Why we have trouble doing nothing

Why we have trouble doing nothing

Nadine Angerer_Warren MajorWhen I began perusing the research paper “Learning by Thinking: Overcoming the Bias for Action through Reflection”, one of my first thoughts concerned the title of the piece. I wondered about what type of bias for action the authors meant, since I have seen the term used in more than one way.

For example, Tom Peters is often credited with popularizing the notion of a “bias for action”, beginning with his 1980s business best-seller In Search of Excellence. Peters and co-author Bob Waterman put forth the concept that the propensity to decide and act quickly was a distinguishing feature of agile firms, and that these enterprises tended to be more successful than those that acted in slower, more reflective ways. These days, there also seems to be a good deal of support among business people for the notion that the tendency to make fast decisions is a characteristic of outstanding executives. In this sense, it is meant as a positive expression: the most effective firms and leaders tend to act quickly and decisively.

In a more general manner as well, much of the research I have seen in psychology, management, and human behavior would lead one to believe that human beings may have a natural (or perhaps learned) bias for action. When we are faced with any type of uncertainty, we generally prefer to do something rather than nothing. This is even true for instances where doing nothing might actually be optimal.

Among the areas where inaction would often yield a better result than action is the case of a football (soccer) goalkeeper trying to save penalty kicks. In a fascinating study of this particular situation, Michael Bar-Eli and a team of researchers found that the goalkeeper’s behavior displayed a bias for action that leads to a suboptimal result.

The researchers’ analysis of hundreds of penalty kicks in elite championships worldwide showed that over one third of the time kickers shoot at or near the middle of the goal. Consequently, less than two-thirds of the time do they aim for one of the corners.

Given that a goalkeeper has five basic choices for what to do (move toward one of four corners or stay in the middle), the optimal strategy would be staying near the center portion of the goal a good deal of the time, since this is the place with the highest statistical probability for the desired outcome. Nonetheless, almost every time there is a penalty kick, the goalkeeper prefers to leap or dive—either to the left or the right—rather than remaining close to the middle, where, on average, there is more chance of making the save.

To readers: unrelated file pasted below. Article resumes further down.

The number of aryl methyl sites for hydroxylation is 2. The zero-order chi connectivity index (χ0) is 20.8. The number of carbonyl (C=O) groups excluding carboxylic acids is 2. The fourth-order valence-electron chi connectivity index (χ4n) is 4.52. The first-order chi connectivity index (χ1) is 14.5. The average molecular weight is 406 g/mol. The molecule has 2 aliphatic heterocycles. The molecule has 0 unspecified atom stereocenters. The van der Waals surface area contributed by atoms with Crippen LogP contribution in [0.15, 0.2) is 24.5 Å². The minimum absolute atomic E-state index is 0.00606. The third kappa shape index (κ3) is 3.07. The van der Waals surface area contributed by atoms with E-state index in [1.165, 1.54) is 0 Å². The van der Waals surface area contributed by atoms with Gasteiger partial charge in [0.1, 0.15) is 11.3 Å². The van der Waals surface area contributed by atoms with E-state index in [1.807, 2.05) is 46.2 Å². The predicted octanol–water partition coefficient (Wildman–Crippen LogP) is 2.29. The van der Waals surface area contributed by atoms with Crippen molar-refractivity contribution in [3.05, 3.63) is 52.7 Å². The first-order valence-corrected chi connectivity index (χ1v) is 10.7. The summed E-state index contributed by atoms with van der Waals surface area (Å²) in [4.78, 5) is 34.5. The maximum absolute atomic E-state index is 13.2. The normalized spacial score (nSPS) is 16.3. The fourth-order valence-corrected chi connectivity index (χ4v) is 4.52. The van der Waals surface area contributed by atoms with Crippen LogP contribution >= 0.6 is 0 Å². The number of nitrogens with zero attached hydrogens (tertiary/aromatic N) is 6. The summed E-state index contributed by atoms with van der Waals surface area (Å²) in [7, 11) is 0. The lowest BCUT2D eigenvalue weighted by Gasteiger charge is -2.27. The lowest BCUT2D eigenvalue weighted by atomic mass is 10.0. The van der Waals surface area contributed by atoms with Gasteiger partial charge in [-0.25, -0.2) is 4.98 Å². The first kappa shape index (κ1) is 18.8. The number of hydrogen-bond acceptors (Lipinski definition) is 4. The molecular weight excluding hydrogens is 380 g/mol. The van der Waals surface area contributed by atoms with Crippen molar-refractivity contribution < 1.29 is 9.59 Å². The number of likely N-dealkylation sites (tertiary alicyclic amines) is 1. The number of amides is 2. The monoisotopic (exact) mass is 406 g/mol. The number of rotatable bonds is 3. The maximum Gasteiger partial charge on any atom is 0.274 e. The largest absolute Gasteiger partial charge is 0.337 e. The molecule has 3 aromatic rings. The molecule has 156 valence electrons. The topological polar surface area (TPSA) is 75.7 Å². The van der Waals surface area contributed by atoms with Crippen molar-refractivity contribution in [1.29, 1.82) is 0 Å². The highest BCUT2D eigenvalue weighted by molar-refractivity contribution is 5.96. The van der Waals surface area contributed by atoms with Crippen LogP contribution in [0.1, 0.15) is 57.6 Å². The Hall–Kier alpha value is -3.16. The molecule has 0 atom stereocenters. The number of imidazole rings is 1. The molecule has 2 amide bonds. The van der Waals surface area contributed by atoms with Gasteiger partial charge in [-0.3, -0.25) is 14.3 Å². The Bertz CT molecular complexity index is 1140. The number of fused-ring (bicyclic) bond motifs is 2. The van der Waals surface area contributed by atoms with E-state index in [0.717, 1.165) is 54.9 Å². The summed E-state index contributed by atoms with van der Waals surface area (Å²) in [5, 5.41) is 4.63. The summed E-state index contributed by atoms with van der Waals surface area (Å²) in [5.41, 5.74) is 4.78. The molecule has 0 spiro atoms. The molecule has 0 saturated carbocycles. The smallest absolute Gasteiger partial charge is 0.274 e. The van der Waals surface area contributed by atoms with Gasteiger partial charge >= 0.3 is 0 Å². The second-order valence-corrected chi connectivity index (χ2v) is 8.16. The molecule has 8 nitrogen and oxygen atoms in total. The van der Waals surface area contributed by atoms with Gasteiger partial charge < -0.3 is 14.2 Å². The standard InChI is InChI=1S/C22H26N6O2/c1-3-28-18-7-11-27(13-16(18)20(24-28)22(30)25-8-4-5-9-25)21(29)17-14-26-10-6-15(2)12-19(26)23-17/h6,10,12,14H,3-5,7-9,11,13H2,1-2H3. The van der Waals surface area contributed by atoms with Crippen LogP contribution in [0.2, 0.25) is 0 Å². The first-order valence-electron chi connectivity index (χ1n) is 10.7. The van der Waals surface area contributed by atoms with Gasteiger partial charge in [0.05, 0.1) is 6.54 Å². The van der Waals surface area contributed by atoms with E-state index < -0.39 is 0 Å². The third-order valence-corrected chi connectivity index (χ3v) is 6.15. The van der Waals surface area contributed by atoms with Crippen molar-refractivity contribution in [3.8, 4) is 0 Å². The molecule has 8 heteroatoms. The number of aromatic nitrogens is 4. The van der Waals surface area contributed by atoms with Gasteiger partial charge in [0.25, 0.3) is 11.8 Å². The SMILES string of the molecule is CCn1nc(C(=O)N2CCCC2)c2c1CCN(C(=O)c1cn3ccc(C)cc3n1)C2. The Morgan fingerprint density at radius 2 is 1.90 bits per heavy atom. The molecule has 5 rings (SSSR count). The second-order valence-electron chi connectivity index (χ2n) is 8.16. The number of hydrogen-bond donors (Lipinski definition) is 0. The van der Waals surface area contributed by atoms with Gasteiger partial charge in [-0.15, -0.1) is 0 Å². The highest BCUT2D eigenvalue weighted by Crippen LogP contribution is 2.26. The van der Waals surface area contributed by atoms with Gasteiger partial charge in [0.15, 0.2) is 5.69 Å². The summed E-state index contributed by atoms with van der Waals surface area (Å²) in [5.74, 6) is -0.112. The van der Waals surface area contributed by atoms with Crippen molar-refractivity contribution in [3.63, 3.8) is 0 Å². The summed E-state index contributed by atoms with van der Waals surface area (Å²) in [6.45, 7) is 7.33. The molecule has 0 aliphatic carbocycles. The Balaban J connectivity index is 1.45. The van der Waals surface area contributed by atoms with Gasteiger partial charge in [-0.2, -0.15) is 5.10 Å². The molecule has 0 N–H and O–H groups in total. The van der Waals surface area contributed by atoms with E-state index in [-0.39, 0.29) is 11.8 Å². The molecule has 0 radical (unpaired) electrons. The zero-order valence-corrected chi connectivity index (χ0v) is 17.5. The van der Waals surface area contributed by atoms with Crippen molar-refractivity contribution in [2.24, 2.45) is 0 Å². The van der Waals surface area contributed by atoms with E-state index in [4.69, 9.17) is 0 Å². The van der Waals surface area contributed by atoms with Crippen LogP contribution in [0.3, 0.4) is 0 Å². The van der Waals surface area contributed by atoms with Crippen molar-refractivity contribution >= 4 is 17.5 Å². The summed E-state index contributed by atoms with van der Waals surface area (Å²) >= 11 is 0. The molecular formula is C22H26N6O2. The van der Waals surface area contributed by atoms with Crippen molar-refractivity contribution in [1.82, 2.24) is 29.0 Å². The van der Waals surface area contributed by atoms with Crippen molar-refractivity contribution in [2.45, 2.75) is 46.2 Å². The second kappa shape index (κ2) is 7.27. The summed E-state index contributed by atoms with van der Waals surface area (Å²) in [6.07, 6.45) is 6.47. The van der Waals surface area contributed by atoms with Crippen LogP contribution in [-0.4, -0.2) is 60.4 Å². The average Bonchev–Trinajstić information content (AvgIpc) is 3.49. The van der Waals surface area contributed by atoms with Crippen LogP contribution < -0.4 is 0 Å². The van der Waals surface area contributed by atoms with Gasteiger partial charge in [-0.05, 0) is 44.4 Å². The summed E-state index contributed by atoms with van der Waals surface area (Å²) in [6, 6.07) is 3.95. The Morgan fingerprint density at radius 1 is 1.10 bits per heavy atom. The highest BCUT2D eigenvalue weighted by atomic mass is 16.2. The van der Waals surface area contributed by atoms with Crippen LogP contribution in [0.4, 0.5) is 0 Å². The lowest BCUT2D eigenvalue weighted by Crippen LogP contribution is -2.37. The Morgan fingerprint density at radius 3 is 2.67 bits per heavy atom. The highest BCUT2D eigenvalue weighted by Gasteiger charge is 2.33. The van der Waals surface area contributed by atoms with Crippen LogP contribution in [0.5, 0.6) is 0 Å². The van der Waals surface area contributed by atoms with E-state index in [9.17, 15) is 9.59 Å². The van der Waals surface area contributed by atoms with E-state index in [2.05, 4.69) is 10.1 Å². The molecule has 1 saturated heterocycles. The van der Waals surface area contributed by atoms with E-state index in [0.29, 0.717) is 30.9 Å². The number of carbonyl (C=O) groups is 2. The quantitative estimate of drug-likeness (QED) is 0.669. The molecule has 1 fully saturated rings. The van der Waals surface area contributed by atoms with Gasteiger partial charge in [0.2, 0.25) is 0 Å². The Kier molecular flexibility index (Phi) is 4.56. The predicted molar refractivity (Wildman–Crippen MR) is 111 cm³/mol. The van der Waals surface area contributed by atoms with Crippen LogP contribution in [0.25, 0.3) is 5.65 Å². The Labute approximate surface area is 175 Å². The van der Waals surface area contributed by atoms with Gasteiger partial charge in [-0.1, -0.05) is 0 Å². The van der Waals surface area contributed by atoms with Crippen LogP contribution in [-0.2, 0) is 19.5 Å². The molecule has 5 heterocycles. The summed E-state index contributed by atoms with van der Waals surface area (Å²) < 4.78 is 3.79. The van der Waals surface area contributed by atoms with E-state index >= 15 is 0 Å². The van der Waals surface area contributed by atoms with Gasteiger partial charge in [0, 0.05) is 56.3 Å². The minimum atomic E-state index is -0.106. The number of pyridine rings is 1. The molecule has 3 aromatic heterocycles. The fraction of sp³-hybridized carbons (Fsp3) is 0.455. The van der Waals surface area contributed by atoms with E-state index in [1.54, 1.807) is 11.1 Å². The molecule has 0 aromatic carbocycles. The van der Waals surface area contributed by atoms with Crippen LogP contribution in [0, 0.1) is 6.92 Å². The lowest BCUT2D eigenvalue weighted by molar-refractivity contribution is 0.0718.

Interviews with 32 top professional goalkeepers supported the notion that jumping and diving are the norm, the expected behavior when trying to save a penalty kick. According to the goaltenders, it simply looks and feels better to have missed the ball by diving in the wrong direction than to watch the ball go past without having made a dramatic move of some kind.

In other words, it is better to look like we are doing something dynamic, even when what we are doing may be less effective than a calmer approach.

Perhaps some readers are wondering about the connection I make between saving penalty kicks and the management of organizations. Of course, the two activities are vastly different, and I do not propose that we should see too close a parallel. On the other hand, I would contend that both the goalies and the managers are influenced by the bias for action in their environments.

When I read about the goalkeepers, with their need to and look like they are doing something dramatic, it makes me think of a 2002 Harvard Business Review piece entitled “Beware the Busy Manager”. In this article, Heike Bruch and Sumantra Ghoshal argue that failure to spend reflective time on the job is one of the modern manager’s major shortcomings. According to the authors, part of this management deficiency stems from the cultures of our organizations. Many workplaces seem to reward constant activity, even though learning to use some reflective time at work would probably improve most managers’ performance.

Beware the busy goalkeeper? What goalkeepers and managers share are a culture that respects action more than inaction. Just as the goalkeepers feel the need to show movement when attempting to stop penalty kicks, the bias for action in our organizations puts pressure on managers to stay busy, or at least to look busy. Next time, I’ll discuss how this mindset, the bias for action, impedes our development managers, and as people of influence in our worlds.

Image: Flickr-user Warren Major

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